Yesterday, the independent filmmaking world breathed a sigh of relief when the Ninth Circuit Court of Appeals reversed an earlier ruling in Garcia v. Google, the infamous “Innocence of Muslims” case. The case concerned whether an actress who appeared onscreen for five seconds in the notorious anti-Islam film has a copyright interest in the picture. This question is important to filmmakers because it’s often not possible to get a release from everyone in the picture. So the IPAT Clinic participated in drafting an amicus brief in the case, explaining why such a ruling could be devastating to independent filmmakers. And the court listened! “As filmmakers warn,” the court wrote, “low-budget films rarely use licenses…. And filming group scenes like a public parade, or the 1963 March on Washington, would pose a huge burden if each of the thousands of marchers could claim an independent copyright.”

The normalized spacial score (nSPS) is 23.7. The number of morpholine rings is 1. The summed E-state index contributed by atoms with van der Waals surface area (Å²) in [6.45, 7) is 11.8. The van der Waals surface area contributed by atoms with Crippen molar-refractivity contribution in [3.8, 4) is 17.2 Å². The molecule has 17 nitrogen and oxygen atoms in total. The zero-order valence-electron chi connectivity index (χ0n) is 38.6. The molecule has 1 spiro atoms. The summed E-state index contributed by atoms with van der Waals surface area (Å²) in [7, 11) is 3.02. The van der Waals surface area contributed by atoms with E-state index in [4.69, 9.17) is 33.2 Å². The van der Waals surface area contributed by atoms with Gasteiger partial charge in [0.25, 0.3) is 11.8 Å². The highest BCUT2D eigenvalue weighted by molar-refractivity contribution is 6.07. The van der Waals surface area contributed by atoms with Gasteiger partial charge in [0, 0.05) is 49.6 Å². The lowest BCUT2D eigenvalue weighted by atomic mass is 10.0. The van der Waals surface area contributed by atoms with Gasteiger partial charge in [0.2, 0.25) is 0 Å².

We had a great time talking with Kirby Ferguson today about his masterful Everything is a Remix series and Fair Use! Happy #fairuseweek everybody!
Professor Jack Lerner, director of the Clinic, wrote a blog post last December after the oral argument in the closely-watched “Innocence of Muslims” case, Garcia v. Google. The Clinic co-authored an amicus brief in the case on behalf of the International Documentary Association.